Ready to ride: Theme Parks announce their reopening dates as Queensland moves to lift border restrictions
- Theme parks across Queensland are preparing to reopen with safety measures
- Sea World, Paradise Country, Movie World and Wet’n’Wild will open in weeks
- The staggered opening is in line with Queensland’s roadmap to recovery
- Additional safety measures will be in place to protect visitors and staff
- Here’s how to help people impacted by Covid-19
Theme parks across Queensland are preparing to reopen with strict coronavirus safety measures in place to protect visitors and staff.
Sea World and Paradise Country on the Gold Coast will open to the public on June 26.
Australian Outback Spectacular will reopen on July 3 while Movie World and Wet’n’Wild are looking to reopen on July 15 in line with Queensland’s roadmap to recovery.
Sea World (pictured), Australian Outback Spectacular, Movie World and Wet’n’Wild will reopen in the coming weeks
Staff will be on hand to provide extra cleaning on rides and around the parks which will remain as contactless as possible, according to Village Roadshow.
Park owners have indicated tickets would likely be your mobile phone rather than printed.
The parks will operate at 50 per cent capacity initially but it is hoped they will be at full capacity by September – just in time for the New South Wales school holidays.
Village Roadshow Theme Parks chief operating officer Bikash Randhawa told the Gold Coast Bulletin they were unsure what the public response would be.
‘This is like shooting an arrow in the dark with the borders still closed. We don’t know what the level of confidence will be out there.’
The move comes as the state government takes steps to reopen its borders – providing a much-needed boost to the economy.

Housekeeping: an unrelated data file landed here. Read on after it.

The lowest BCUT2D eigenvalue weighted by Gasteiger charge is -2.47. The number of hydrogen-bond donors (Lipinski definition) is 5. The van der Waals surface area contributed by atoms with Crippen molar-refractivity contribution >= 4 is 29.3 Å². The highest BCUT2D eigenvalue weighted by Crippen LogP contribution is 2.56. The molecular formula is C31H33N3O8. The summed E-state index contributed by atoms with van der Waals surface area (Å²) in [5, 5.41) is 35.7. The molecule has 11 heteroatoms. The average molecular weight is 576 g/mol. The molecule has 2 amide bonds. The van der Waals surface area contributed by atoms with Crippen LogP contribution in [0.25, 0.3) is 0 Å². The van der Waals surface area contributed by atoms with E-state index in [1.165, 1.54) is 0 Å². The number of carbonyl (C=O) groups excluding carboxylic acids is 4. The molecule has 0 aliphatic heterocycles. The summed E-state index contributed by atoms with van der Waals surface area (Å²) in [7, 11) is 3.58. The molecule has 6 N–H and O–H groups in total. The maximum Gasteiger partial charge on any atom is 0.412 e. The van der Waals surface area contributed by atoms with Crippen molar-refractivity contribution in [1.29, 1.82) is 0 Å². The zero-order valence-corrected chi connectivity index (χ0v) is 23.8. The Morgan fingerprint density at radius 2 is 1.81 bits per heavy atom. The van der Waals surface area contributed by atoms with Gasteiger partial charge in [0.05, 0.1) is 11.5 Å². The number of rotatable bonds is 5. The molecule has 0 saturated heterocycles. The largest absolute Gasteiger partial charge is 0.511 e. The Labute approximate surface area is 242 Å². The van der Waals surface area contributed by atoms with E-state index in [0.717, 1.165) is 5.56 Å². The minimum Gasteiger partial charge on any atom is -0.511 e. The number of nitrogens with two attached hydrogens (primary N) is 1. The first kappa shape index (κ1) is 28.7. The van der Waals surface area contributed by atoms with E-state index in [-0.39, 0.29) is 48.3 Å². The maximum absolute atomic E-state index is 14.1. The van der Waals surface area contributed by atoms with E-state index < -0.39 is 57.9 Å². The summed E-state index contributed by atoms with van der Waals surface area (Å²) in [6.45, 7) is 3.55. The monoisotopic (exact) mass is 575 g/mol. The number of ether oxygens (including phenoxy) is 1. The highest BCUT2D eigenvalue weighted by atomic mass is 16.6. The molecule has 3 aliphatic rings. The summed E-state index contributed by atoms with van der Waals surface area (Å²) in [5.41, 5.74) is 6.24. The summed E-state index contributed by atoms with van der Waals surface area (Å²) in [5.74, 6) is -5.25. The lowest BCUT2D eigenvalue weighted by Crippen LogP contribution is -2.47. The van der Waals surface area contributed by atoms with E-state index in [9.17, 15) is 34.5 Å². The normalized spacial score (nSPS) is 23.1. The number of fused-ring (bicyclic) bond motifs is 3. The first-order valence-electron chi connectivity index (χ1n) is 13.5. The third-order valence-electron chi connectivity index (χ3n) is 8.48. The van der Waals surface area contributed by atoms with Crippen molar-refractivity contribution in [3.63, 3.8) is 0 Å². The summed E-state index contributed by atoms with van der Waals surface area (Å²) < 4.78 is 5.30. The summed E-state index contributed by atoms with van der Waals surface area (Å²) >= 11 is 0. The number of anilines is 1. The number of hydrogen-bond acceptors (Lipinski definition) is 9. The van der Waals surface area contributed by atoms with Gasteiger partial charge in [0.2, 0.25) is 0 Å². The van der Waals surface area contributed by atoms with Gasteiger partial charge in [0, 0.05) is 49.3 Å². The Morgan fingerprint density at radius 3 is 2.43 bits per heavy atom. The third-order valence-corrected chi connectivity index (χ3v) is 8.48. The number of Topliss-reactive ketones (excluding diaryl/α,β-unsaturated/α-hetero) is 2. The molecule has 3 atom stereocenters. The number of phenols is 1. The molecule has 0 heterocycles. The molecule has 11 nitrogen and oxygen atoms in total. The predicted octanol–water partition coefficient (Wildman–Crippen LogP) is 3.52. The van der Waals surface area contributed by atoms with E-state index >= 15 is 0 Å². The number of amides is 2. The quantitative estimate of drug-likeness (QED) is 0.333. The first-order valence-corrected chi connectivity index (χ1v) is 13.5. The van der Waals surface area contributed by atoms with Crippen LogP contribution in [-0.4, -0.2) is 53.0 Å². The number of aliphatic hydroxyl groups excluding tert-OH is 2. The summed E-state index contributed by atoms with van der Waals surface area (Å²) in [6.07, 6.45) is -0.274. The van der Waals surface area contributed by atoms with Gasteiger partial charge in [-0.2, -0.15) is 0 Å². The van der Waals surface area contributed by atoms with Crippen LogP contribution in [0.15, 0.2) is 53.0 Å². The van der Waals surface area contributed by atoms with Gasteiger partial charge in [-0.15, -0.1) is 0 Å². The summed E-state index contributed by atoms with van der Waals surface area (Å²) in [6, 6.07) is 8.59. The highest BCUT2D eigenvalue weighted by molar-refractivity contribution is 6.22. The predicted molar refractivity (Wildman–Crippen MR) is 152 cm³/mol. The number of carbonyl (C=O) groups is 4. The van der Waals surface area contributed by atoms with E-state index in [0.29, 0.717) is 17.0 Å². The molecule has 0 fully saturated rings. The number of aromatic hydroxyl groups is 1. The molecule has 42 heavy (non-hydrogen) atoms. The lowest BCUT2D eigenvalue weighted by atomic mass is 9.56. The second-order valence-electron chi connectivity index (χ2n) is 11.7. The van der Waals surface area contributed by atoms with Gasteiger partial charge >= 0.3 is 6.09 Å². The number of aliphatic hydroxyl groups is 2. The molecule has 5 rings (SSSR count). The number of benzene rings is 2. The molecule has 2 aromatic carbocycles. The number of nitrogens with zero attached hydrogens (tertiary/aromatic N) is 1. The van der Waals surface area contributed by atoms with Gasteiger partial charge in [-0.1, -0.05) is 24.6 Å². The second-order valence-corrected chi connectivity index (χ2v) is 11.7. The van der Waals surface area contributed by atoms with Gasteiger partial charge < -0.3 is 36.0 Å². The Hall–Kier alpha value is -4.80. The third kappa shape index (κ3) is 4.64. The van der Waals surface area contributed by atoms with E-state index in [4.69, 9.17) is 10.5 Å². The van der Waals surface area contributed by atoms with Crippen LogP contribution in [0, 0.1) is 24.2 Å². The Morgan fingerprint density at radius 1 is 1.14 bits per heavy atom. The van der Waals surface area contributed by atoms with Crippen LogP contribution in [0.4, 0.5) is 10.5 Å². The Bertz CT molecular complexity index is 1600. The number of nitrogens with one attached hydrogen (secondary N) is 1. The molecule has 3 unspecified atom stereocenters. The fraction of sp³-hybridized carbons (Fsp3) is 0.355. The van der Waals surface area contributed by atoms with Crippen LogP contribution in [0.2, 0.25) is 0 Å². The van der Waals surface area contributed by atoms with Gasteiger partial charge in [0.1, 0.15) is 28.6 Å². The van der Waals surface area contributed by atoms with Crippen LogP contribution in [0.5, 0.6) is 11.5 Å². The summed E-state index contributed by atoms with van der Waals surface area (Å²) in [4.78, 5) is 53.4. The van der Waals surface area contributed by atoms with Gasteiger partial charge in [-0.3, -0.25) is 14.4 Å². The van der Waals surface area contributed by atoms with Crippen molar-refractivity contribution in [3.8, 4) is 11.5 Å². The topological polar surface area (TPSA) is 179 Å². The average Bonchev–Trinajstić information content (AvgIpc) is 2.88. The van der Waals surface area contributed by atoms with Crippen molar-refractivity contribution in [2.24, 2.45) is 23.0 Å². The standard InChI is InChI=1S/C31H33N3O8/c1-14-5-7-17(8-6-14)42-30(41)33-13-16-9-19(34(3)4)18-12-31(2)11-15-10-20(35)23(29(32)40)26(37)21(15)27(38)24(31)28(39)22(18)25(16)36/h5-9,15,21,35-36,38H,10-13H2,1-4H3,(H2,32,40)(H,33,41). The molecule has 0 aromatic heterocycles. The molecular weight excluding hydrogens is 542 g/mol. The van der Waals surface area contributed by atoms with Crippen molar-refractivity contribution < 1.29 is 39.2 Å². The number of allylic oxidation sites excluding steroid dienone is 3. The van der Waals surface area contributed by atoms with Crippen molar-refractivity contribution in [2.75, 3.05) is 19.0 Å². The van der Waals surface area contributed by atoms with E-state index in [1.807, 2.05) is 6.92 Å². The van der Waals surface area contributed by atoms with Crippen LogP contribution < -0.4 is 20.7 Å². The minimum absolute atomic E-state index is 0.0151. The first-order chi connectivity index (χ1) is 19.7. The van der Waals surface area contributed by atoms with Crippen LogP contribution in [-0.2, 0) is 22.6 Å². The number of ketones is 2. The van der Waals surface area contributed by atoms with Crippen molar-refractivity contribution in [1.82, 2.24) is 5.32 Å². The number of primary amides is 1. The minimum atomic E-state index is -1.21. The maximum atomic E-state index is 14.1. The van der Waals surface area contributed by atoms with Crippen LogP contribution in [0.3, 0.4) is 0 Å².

Paradise Country on the Gold Coast will open to the public on June 26 (pictured: A staff member from the theme park)
SAFETY PLAN AT THEME PARKS:
Cleaning of rides before and after each use
All public areas to be sanitised
Three Queensland Health workers working with the parks to ensure best covid-safe practice
Covid-safe training for staff to identify any cleanliness or social distancing breaches
Markers to ensure social distancing while people queue for rides
Electronic tickets instead of printed ones
Premier Annastacia Palaszczuk has suggested that he borders could reopen on July 10, dependent on whether cases remain low.
The border closure has impacted 65,000 jobs across the Sunshine State and prevented a $650 million cash-injection into the tourism sector.
Ms Palaszczuk has faced harsh criticism over the decision to keep borders closed, despite national health authorities arguing there was no need for the strict measures.
But she has stood firm on the decision.
‘There are now just five active cases of COVID-19 in Queensland compared with 73 active cases in New South Wales and 49 active cases in Victoria,’ she said this week.
‘Of course, we recognise businesses are doing it tough but they would be doing it even tougher if there was an outbreak of community transmission in Queensland.’
Tourism Minister Simon Birmingham previously said the state was more reliant on tourism than most others in Australia, and would haemorrhage money.
‘Tourism businesses currently have no choice and no access to international visitors, and if we also leave them with no access to interstate visitors, then they’re going to be bleeding in terms of viability and job losses for a long time,’ he said.
Queensland Premier Annastacia Palaszczuk has faced harsh criticism over the decision to keep borders closed, despite national health authorities arguing there was no need for the measure